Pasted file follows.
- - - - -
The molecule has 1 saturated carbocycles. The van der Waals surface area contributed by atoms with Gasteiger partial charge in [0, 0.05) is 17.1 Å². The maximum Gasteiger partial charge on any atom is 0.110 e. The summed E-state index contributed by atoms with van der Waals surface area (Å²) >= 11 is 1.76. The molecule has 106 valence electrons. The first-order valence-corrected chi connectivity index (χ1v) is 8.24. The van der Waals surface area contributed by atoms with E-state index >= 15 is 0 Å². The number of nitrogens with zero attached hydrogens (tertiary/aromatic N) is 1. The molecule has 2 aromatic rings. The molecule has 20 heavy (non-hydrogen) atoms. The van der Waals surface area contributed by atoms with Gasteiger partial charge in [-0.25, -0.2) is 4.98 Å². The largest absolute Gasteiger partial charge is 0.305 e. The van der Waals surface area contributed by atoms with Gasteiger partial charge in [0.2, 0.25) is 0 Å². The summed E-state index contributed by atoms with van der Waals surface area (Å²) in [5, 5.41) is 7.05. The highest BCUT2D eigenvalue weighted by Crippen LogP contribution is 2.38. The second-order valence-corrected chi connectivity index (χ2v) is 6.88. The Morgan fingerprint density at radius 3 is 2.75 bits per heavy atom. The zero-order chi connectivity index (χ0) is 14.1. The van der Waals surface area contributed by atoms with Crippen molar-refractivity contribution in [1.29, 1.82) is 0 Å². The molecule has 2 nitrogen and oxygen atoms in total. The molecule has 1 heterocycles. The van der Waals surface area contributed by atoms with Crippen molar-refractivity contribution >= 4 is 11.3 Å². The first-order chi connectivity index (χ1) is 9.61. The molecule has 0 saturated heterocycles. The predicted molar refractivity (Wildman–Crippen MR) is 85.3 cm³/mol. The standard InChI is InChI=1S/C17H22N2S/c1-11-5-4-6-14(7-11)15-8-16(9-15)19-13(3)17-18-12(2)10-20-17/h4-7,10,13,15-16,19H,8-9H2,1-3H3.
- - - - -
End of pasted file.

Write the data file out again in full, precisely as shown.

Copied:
The molecule has 1 saturated carbocycles. The van der Waals surface area contributed by atoms with Gasteiger partial charge in [0, 0.05) is 17.1 Å². The maximum Gasteiger partial charge on any atom is 0.110 e. The summed E-state index contributed by atoms with van der Waals surface area (Å²) >= 11 is 1.76. The molecule has 106 valence electrons. The first-order valence-corrected chi connectivity index (χ1v) is 8.24. The van der Waals surface area contributed by atoms with E-state index >= 15 is 0 Å². The number of nitrogens with zero attached hydrogens (tertiary/aromatic N) is 1. The molecule has 2 aromatic rings. The molecule has 20 heavy (non-hydrogen) atoms. The van der Waals surface area contributed by atoms with Gasteiger partial charge in [-0.25, -0.2) is 4.98 Å². The largest absolute Gasteiger partial charge is 0.305 e. The van der Waals surface area contributed by atoms with Gasteiger partial charge in [0.2, 0.25) is 0 Å². The summed E-state index contributed by atoms with van der Waals surface area (Å²) in [5, 5.41) is 7.05. The highest BCUT2D eigenvalue weighted by Crippen LogP contribution is 2.38. The second-order valence-corrected chi connectivity index (χ2v) is 6.88. The Morgan fingerprint density at radius 3 is 2.75 bits per heavy atom. The zero-order chi connectivity index (χ0) is 14.1. The van der Waals surface area contributed by atoms with Crippen molar-refractivity contribution in [1.29, 1.82) is 0 Å². The molecule has 2 nitrogen and oxygen atoms in total. The molecule has 1 heterocycles. The van der Waals surface area contributed by atoms with Crippen molar-refractivity contribution >= 4 is 11.3 Å². The first-order chi connectivity index (χ1) is 9.61. The molecule has 0 saturated heterocycles. The predicted molar refractivity (Wildman–Crippen MR) is 85.3 cm³/mol. The standard InChI is InChI=1S/C17H22N2S/c1-11-5-4-6-14(7-11)15-8-16(9-15)19-13(3)17-18-12(2)10-20-17/h4-7,10,13,15-16,19H,8-9H2,1-3H3.